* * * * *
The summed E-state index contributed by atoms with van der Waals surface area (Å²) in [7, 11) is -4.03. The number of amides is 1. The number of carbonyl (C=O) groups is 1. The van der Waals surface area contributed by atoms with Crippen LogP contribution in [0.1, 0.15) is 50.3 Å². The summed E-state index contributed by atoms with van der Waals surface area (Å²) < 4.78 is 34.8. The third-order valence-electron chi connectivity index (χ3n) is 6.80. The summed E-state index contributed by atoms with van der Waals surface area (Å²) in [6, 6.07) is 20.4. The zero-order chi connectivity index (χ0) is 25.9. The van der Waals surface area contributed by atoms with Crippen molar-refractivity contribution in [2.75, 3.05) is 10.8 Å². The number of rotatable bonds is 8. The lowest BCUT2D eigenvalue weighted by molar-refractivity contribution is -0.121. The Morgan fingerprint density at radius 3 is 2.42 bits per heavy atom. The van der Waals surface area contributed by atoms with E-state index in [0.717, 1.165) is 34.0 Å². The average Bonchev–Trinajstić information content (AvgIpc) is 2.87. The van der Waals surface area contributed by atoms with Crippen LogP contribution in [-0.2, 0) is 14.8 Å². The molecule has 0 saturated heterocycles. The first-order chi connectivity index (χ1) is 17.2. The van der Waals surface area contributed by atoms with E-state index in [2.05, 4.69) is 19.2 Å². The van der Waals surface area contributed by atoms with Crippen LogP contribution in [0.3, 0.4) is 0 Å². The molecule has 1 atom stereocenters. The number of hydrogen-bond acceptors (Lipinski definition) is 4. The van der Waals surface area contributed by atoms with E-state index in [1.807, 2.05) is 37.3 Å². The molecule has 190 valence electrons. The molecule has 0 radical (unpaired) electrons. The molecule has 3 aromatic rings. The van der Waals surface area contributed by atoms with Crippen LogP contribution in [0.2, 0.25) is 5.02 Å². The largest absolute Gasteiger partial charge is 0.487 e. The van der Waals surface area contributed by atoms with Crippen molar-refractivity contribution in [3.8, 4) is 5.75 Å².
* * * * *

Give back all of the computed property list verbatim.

The summed E-state index contributed by atoms with van der Waals surface area (Å²) in [7, 11) is -4.03. The number of amides is 1. The number of carbonyl (C=O) groups is 1. The van der Waals surface area contributed by atoms with Crippen LogP contribution in [0.1, 0.15) is 50.3 Å². The summed E-state index contributed by atoms with van der Waals surface area (Å²) < 4.78 is 34.8. The third-order valence-electron chi connectivity index (χ3n) is 6.80. The summed E-state index contributed by atoms with van der Waals surface area (Å²) in [6, 6.07) is 20.4. The zero-order chi connectivity index (χ0) is 25.9. The van der Waals surface area contributed by atoms with Crippen molar-refractivity contribution in [2.75, 3.05) is 10.8 Å². The number of rotatable bonds is 8. The lowest BCUT2D eigenvalue weighted by molar-refractivity contribution is -0.121. The Morgan fingerprint density at radius 3 is 2.42 bits per heavy atom. The van der Waals surface area contributed by atoms with E-state index in [0.717, 1.165) is 34.0 Å². The average Bonchev–Trinajstić information content (AvgIpc) is 2.87. The van der Waals surface area contributed by atoms with Crippen LogP contribution in [-0.2, 0) is 14.8 Å². The molecule has 0 saturated heterocycles. The first-order chi connectivity index (χ1) is 17.2. The van der Waals surface area contributed by atoms with E-state index in [2.05, 4.69) is 19.2 Å². The van der Waals surface area contributed by atoms with Crippen LogP contribution in [0.3, 0.4) is 0 Å². The molecule has 1 atom stereocenters. The number of hydrogen-bond acceptors (Lipinski definition) is 4. The van der Waals surface area contributed by atoms with E-state index in [1.807, 2.05) is 37.3 Å². The molecule has 190 valence electrons. The molecule has 0 radical (unpaired) electrons. The molecule has 3 aromatic rings. The van der Waals surface area contributed by atoms with Crippen LogP contribution in [0.2, 0.25) is 5.02 Å². The largest absolute Gasteiger partial charge is 0.487 e. The van der Waals surface area contributed by atoms with Crippen molar-refractivity contribution in [3.8, 4) is 5.75 Å².